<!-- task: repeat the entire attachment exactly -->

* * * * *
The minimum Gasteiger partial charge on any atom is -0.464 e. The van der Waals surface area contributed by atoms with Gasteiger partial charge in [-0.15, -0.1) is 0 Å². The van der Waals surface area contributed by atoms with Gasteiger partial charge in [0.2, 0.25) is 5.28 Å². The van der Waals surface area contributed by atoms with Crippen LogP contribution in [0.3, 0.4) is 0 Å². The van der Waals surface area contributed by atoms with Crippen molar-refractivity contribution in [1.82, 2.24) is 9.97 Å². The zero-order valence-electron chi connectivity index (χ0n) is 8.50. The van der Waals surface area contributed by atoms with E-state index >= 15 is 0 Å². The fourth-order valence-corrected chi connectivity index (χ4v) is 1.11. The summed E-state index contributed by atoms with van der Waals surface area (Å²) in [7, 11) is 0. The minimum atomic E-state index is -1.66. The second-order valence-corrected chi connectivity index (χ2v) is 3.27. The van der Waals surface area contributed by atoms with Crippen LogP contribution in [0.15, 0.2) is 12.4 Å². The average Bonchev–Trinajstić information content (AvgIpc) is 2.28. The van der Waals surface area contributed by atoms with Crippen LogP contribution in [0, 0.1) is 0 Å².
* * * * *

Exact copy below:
The minimum Gasteiger partial charge on any atom is -0.464 e. The van der Waals surface area contributed by atoms with Gasteiger partial charge in [-0.15, -0.1) is 0 Å². The van der Waals surface area contributed by atoms with Gasteiger partial charge in [0.2, 0.25) is 5.28 Å². The van der Waals surface area contributed by atoms with Crippen LogP contribution in [0.3, 0.4) is 0 Å². The van der Waals surface area contributed by atoms with Crippen molar-refractivity contribution in [1.82, 2.24) is 9.97 Å². The zero-order valence-electron chi connectivity index (χ0n) is 8.50. The van der Waals surface area contributed by atoms with E-state index >= 15 is 0 Å². The fourth-order valence-corrected chi connectivity index (χ4v) is 1.11. The summed E-state index contributed by atoms with van der Waals surface area (Å²) in [7, 11) is 0. The minimum atomic E-state index is -1.66. The second-order valence-corrected chi connectivity index (χ2v) is 3.27. The van der Waals surface area contributed by atoms with Crippen LogP contribution in [0.15, 0.2) is 12.4 Å². The average Bonchev–Trinajstić information content (AvgIpc) is 2.28. The van der Waals surface area contributed by atoms with Crippen LogP contribution in [0, 0.1) is 0 Å².